Working With Type

 

Foundations of Adobe® Photoshop® CC®

 

Lesson Info

Working With Type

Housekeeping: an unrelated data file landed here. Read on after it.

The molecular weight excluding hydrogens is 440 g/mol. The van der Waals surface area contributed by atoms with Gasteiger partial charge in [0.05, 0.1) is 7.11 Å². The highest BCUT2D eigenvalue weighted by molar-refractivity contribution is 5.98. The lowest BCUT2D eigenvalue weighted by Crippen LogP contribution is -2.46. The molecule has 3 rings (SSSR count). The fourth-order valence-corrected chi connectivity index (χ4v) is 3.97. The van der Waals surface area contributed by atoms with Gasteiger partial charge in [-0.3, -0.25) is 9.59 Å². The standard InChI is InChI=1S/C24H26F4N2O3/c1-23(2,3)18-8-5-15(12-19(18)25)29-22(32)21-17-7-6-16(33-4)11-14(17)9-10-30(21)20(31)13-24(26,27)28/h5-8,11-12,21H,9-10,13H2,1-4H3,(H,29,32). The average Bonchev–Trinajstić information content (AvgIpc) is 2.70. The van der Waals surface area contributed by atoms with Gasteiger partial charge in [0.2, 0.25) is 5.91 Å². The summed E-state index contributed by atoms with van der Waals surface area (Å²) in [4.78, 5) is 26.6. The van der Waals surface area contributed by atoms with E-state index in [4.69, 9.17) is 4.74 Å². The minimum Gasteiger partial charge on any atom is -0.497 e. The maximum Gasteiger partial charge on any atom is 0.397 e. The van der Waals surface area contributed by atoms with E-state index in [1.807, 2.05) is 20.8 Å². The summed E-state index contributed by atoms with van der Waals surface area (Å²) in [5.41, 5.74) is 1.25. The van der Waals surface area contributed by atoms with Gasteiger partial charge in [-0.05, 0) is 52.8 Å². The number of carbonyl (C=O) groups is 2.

Previously I mentioned a number of times that one of the decisions we have to make is when you go to do something in Photoshop, should I add a blank layer or not? Type is one of those examples where you don't need to cause it automatically, when you use the type tool, it's almost like you're saying the type layer tool cause it happens automatically. Now it's not a terrible thing if you did make a blank layer and then use the type tool. I mean, it's not necessary, it's just, ya know, it's not gonna be a big deal. So I take my type tool. Now here is one of the few tools where there's a bit of an exception to this whole check the options bar first rule because type is always editable. So unlike other tools where the settings and the options bar will affect the tool and you can't change your mind, here you type whatever and then you can go in and change it so it's one of the few examples where you don't have to worry quite so much. I still tend to look up there first, just to make sure, bu...